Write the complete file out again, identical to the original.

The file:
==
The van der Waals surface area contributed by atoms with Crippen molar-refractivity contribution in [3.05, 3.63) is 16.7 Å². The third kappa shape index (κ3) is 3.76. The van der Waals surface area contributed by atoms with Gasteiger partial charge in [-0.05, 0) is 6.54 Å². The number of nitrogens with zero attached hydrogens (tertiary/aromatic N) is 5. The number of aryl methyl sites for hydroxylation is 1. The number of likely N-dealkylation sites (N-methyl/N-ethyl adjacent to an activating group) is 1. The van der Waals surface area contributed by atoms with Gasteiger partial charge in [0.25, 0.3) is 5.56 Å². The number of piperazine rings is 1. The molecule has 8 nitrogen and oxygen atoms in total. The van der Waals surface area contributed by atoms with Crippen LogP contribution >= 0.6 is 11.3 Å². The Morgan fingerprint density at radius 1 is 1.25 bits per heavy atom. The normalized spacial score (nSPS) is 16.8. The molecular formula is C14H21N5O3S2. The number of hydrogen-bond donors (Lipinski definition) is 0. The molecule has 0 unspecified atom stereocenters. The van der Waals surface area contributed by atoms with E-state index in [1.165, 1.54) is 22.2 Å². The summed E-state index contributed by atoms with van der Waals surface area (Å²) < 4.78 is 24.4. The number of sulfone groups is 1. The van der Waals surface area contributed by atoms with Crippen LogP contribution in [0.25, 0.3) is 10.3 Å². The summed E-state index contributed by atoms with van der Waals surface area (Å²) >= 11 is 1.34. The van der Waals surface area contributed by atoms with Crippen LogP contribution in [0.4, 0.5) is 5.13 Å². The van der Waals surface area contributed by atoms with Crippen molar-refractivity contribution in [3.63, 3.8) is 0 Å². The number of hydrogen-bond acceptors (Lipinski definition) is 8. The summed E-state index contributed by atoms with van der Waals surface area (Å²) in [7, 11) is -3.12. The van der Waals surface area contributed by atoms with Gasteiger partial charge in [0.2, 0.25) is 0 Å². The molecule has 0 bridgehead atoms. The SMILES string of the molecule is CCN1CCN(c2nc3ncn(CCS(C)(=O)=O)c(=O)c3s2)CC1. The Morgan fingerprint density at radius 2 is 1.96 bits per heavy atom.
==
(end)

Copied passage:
The van der Waals surface area contributed by atoms with Crippen molar-refractivity contribution in [3.05, 3.63) is 16.7 Å². The third kappa shape index (κ3) is 3.76. The van der Waals surface area contributed by atoms with Gasteiger partial charge in [-0.05, 0) is 6.54 Å². The number of nitrogens with zero attached hydrogens (tertiary/aromatic N) is 5. The number of aryl methyl sites for hydroxylation is 1. The number of likely N-dealkylation sites (N-methyl/N-ethyl adjacent to an activating group) is 1. The van der Waals surface area contributed by atoms with Gasteiger partial charge in [0.25, 0.3) is 5.56 Å². The number of piperazine rings is 1. The molecule has 8 nitrogen and oxygen atoms in total. The van der Waals surface area contributed by atoms with Crippen LogP contribution >= 0.6 is 11.3 Å². The Morgan fingerprint density at radius 1 is 1.25 bits per heavy atom. The normalized spacial score (nSPS) is 16.8. The molecular formula is C14H21N5O3S2. The number of hydrogen-bond donors (Lipinski definition) is 0. The molecule has 0 unspecified atom stereocenters. The van der Waals surface area contributed by atoms with E-state index in [1.165, 1.54) is 22.2 Å². The summed E-state index contributed by atoms with van der Waals surface area (Å²) < 4.78 is 24.4. The number of sulfone groups is 1. The van der Waals surface area contributed by atoms with Crippen LogP contribution in [0.25, 0.3) is 10.3 Å². The summed E-state index contributed by atoms with van der Waals surface area (Å²) >= 11 is 1.34. The van der Waals surface area contributed by atoms with Crippen LogP contribution in [0.4, 0.5) is 5.13 Å². The van der Waals surface area contributed by atoms with Crippen molar-refractivity contribution in [3.63, 3.8) is 0 Å². The number of hydrogen-bond acceptors (Lipinski definition) is 8. The summed E-state index contributed by atoms with van der Waals surface area (Å²) in [7, 11) is -3.12. The van der Waals surface area contributed by atoms with Gasteiger partial charge in [0.2, 0.25) is 0 Å². The molecule has 0 bridgehead atoms. The SMILES string of the molecule is CCN1CCN(c2nc3ncn(CCS(C)(=O)=O)c(=O)c3s2)CC1. The Morgan fingerprint density at radius 2 is 1.96 bits per heavy atom.